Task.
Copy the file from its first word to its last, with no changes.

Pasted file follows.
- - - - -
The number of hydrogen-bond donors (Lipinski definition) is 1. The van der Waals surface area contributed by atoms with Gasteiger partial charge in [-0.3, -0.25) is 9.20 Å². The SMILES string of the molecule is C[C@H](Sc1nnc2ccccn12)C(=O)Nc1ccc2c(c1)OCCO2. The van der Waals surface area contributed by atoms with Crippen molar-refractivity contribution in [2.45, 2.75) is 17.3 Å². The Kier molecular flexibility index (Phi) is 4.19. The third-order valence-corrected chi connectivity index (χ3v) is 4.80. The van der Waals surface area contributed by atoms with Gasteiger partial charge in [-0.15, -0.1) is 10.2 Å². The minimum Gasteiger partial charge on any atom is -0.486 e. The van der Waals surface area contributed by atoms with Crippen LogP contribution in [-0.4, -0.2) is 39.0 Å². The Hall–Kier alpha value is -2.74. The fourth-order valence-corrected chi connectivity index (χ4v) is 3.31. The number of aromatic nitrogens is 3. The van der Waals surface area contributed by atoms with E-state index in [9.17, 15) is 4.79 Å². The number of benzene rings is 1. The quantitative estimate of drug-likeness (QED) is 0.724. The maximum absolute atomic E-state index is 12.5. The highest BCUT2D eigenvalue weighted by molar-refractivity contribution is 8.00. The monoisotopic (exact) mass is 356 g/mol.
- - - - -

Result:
The number of hydrogen-bond donors (Lipinski definition) is 1. The van der Waals surface area contributed by atoms with Gasteiger partial charge in [-0.3, -0.25) is 9.20 Å². The SMILES string of the molecule is C[C@H](Sc1nnc2ccccn12)C(=O)Nc1ccc2c(c1)OCCO2. The van der Waals surface area contributed by atoms with Crippen molar-refractivity contribution in [2.45, 2.75) is 17.3 Å². The Kier molecular flexibility index (Phi) is 4.19. The third-order valence-corrected chi connectivity index (χ3v) is 4.80. The van der Waals surface area contributed by atoms with Gasteiger partial charge in [-0.15, -0.1) is 10.2 Å². The minimum Gasteiger partial charge on any atom is -0.486 e. The van der Waals surface area contributed by atoms with Crippen LogP contribution in [-0.4, -0.2) is 39.0 Å². The Hall–Kier alpha value is -2.74. The fourth-order valence-corrected chi connectivity index (χ4v) is 3.31. The number of aromatic nitrogens is 3. The van der Waals surface area contributed by atoms with E-state index in [9.17, 15) is 4.79 Å². The number of benzene rings is 1. The quantitative estimate of drug-likeness (QED) is 0.724. The maximum absolute atomic E-state index is 12.5. The highest BCUT2D eigenvalue weighted by molar-refractivity contribution is 8.00. The monoisotopic (exact) mass is 356 g/mol.